The legal profession continues to reel from bottoming out in the late-2000s. It’s never fully recovered. For those who somehow still think this is hyperbole, I prepared a visual to help you understand, courtesy of information from the U.S. Bureau of Labor Statistics.
The above graph shows why we wound up with a “lost generation” of law school graduates that never got “attorney” jobs in the legal profession and either took JD-advantage jobs or left the industry all together.
The jobs didn’t “evolve.” There wasn’t a “restructuring.” The jobs are no more.
The jobs have ceased to be.
But if you look at the graph, there was a bump from 2010-2013. And there has been another upswing this past year. So let’s look at the past year or so at a bit more granular level to see if this is an upward trend or an anomaly.
Improving, but only intermittently so. Hard to say if this another sustainable bump or if the legal job market is just sort of stumbling along.
Are New Lawyers Ready?
Regardless, the job market for lawyers continues to be rough. And given increasing outsourcing/offshoring of work, an influx of “non-legal service providers,” in-house corporate departments taking on more work, and robots coming to kill us all, I doubt that the job market for lawyers is going to suddenly become rainbows and ponies anytime soon.
Law schools scrambled in response, trying to figure out ways to make their programs appealing to applicants. They added clinics. They added technology programs. They adopted experiential learning systems.1Remember this phrase? Everyone seems to have stopped talking about it though. Onto the next bright & shiny thing.
Anything to attract good applicants2This environment has resulted in great law school brain drain, along with an ever dwindling number of people applying to law schools. and maintain their precious USNWR rankings.
But were law schools really adapting? Were they teaching their students the appropriate skills needed to succeed as new lawyers?
According to BARBRI’s 2015 State of the Legal Field Survey, just 23% of practitioners believe new lawyers have sufficient skills to practice. Across the country, legal employers’ and bar organizations’ concerns about the readiness of new lawyers have crescendoed.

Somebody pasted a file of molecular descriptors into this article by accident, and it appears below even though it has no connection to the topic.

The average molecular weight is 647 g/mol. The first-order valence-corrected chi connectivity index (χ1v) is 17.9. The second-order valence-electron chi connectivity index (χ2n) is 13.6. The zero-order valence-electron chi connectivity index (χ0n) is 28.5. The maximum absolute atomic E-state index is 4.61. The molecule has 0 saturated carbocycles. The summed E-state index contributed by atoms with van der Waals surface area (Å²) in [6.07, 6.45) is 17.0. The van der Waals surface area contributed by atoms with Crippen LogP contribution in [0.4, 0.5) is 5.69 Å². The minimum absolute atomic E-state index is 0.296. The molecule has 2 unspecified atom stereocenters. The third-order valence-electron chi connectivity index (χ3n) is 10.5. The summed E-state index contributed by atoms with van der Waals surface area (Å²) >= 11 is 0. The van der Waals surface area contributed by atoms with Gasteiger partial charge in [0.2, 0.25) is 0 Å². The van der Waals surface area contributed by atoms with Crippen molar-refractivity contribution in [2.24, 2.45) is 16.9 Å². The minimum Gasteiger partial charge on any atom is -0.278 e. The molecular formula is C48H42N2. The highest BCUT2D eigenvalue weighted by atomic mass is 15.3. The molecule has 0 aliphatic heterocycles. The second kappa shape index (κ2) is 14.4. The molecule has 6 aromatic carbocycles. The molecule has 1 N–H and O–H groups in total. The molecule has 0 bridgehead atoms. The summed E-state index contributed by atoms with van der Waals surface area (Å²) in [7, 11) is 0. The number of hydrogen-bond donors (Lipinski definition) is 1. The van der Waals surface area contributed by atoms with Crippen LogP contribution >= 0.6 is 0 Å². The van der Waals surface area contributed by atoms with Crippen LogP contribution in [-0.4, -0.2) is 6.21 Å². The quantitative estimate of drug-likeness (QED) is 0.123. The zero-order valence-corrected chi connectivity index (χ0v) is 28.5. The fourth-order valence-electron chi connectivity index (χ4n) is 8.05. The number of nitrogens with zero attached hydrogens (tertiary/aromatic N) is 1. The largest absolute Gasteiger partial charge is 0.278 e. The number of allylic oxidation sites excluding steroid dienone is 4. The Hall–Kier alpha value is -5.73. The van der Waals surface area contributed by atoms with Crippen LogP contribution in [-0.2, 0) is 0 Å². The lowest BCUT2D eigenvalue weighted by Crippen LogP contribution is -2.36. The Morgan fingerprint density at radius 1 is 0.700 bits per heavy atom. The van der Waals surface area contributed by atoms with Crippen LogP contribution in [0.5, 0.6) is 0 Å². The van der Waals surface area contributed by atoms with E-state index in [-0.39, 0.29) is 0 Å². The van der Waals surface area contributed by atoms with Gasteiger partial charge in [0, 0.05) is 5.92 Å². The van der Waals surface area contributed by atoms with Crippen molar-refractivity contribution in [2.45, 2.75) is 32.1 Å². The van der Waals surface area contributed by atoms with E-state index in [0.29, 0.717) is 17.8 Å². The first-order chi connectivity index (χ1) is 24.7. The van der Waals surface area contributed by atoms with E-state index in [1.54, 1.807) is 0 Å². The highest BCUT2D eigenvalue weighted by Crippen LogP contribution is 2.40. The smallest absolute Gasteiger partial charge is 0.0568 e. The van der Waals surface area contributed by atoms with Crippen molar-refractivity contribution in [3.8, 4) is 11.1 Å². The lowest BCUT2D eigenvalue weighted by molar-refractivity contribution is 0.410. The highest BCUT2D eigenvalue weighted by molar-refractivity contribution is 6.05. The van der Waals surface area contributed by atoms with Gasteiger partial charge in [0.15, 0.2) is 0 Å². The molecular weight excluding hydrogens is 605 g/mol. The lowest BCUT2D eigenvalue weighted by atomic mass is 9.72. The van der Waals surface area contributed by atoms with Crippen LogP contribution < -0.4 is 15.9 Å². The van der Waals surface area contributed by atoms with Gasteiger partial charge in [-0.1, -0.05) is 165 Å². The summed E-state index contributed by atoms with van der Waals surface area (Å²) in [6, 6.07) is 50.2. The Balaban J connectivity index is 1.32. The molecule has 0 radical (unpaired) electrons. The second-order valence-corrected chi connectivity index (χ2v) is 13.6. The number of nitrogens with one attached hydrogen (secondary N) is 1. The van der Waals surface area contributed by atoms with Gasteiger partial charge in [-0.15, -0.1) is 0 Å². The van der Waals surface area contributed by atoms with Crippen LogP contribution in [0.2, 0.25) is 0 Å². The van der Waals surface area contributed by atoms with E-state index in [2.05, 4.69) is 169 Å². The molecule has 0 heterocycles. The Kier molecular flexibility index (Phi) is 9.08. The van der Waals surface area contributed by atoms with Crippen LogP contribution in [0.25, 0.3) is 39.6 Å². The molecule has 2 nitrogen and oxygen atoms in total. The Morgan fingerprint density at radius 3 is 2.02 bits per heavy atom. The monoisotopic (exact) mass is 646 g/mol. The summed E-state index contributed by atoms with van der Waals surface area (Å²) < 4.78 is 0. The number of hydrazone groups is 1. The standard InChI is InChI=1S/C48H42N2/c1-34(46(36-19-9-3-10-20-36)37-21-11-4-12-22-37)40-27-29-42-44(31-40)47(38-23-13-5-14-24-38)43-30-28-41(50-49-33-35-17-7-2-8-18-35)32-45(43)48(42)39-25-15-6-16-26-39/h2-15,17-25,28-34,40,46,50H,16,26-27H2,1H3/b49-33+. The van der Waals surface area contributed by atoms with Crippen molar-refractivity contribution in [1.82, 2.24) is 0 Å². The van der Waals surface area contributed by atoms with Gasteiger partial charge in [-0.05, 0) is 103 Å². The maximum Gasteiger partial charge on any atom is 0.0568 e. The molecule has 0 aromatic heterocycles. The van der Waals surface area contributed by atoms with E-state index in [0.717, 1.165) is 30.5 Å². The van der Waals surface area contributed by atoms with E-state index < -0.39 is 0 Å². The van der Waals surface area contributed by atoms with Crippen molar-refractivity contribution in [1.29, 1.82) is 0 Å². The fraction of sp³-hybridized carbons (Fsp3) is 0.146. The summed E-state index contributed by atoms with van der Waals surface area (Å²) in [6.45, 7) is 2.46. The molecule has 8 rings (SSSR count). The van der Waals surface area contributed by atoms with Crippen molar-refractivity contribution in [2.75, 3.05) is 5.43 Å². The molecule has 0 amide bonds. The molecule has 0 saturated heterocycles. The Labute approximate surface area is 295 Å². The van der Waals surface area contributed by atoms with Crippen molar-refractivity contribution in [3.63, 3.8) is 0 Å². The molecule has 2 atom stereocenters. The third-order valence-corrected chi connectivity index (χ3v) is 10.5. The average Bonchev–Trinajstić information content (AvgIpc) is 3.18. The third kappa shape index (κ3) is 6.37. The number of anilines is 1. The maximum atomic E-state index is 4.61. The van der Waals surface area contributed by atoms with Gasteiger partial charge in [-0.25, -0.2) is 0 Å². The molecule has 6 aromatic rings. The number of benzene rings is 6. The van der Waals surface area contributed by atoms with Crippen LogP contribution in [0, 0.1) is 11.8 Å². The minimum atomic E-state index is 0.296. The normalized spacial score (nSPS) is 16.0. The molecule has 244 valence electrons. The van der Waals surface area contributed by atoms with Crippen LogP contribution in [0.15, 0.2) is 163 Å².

A few years ago, the Institute for the Advancement of the American Legal System (IAALS) set out to change that. They developed an extensive set of characteristics, skills, and competencies that new lawyers may need. They consulted with lawyers in private practice, government, corporations, the judiciary, and more.
Then the developed and deployed the most extensive survey of legal employers in years:
What are new lawyers lacking?
Our Foundations for Practice survey set out to define that. After working with state bar organizations to distribute the survey across the country, we are sitting on more than 24,000 responses from lawyers in all 50 states.
The results are extensive.
Exploring the Data
As opposed to hoarding the data and just telling you what they found, IAALS has made the data publically available along with a data visualization tool to help you drill down into the data. You can be as broad or as granular as you want. For example:
The data is so new, and so big, I haven’t had enough time to dive in. But I plan on mining the results for interesting information.
The Big Picture
If you want to get up to speed quickly, you can read the initial report, The Whole Lawyer and The Character Quotient (PDF). IAALS breaks down the major foundational skills, as identified by employers, necessary for success.
Are employers looking for ediscovery skills? Online presence? Work-life balance? Dedication to social justice?
Nope. By and large, legal employers continue to desire people of high moral character, honesty, and trustworthiness above almost any other skill, characteristic, or competency. That sounds familiar…
Resolve to be honest at all events; and if, in your own judgment, you can not be an honest lawyer, resolve to be honest without being a lawyer — Choose some other occupation.
Honesty was essential to being a good lawyer 150 years ago. It’s essential to being a good lawyer today. It will be essential to be a good lawyer 150 years from now. It doesn’t go out of style.
Disclaimer: I’m on the advisory group for this study. So while I genuinely think this is a great resource, you probably think I’m wildly biased and can’t trust my opinion. Which likely means you should buy my book about being a new lawyer instead.